Monday, November 14, 2011

Christian Hymns "No. 1" (Gospel Advocate, 1935) - Part 2 of 2

In a previous post I discussed the people and motivations behind Christian Hymns no. 1, published by the Gospel Advocate in Nashville, Tennessee in 1935. This hymnal was the first of three edited by Lloyd O. Sanderson, and was the beginning of a hymnal tradition that exerted a significant influence on the song repertoire of the Churches of Christ in the United States. In this post I will try to assess the impact of this hymnal.

Establishing the Specific Influence of Christian Hymns no. 1

In order to understand the impact of Christian Hymns no. 1, I have narrowed my scope down to those songs found in it that had not been published up to that time in the other major hymnal tradition among the Churches of Christ: Great Songs of the Church, edited by Elmer L. Jorgenson. I eliminated from my list any songs that were present in either the original 1921 edition or the 1930 revision of that hymnal (prior to the better known Great Songs no. 2 of 1937). About half of the contents of Christian Hymns no. 1 were also found in Great Songs. This is not to say that Sanderson and Pullias depended on Great Songs in their selections, since much of this material was common gospel fare of the day and standard classical hymns. On the other hand, Sanderson had spoken highly of Great Songs prior to this time, and there is no doubt it had its influence.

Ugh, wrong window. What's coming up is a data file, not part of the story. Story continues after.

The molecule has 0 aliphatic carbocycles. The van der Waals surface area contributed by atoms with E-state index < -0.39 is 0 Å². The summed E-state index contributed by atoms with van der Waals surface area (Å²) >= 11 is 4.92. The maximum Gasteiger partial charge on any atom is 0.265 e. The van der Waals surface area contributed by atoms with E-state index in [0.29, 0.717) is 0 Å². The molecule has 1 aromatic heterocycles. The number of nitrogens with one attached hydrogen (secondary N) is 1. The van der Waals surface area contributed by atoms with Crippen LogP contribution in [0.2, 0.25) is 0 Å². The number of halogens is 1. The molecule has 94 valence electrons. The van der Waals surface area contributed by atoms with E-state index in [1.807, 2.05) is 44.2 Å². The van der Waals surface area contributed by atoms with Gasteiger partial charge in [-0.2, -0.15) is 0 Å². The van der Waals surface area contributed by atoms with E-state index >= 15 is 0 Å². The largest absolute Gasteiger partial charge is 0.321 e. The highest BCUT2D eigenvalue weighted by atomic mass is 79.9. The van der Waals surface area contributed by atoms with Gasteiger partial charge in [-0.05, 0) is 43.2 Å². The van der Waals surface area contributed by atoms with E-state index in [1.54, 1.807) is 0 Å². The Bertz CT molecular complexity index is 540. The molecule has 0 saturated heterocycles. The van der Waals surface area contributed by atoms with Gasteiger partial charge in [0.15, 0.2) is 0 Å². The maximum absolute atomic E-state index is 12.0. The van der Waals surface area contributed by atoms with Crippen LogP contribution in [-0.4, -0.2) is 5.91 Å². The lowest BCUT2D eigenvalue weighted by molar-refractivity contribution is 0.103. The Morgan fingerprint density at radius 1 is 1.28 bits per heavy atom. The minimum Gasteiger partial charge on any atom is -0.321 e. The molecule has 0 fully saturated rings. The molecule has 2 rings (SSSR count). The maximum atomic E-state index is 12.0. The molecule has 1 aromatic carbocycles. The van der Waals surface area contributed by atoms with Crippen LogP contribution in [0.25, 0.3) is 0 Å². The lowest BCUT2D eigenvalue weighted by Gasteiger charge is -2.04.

The remaining half of the contents (206 songs out of 400), found in Christian Hymns but not found in Great Songs of the Church, will be the subject of this post. But how many of these songs were actually sung? Through some data collected by a friend at a congregation in Nashville, I once determined that this congregation--which sang a broader variety of songs than most--had sung in all about 600 different songs over a two-year period, out of a hymnal containing 990 hymns. But when I eliminated those songs that had been sung only once or twice, I found that there was actually a core of about 150 songs that made up most of the singing. That is at least anecdotal evidence of what I have long suspected to be true: as many as half of the songs in a hymnal may never be sung by an individual congregation. This makes it difficult to assess the impact of a hymnal, because the mere presence of a song does not mean it was ever used.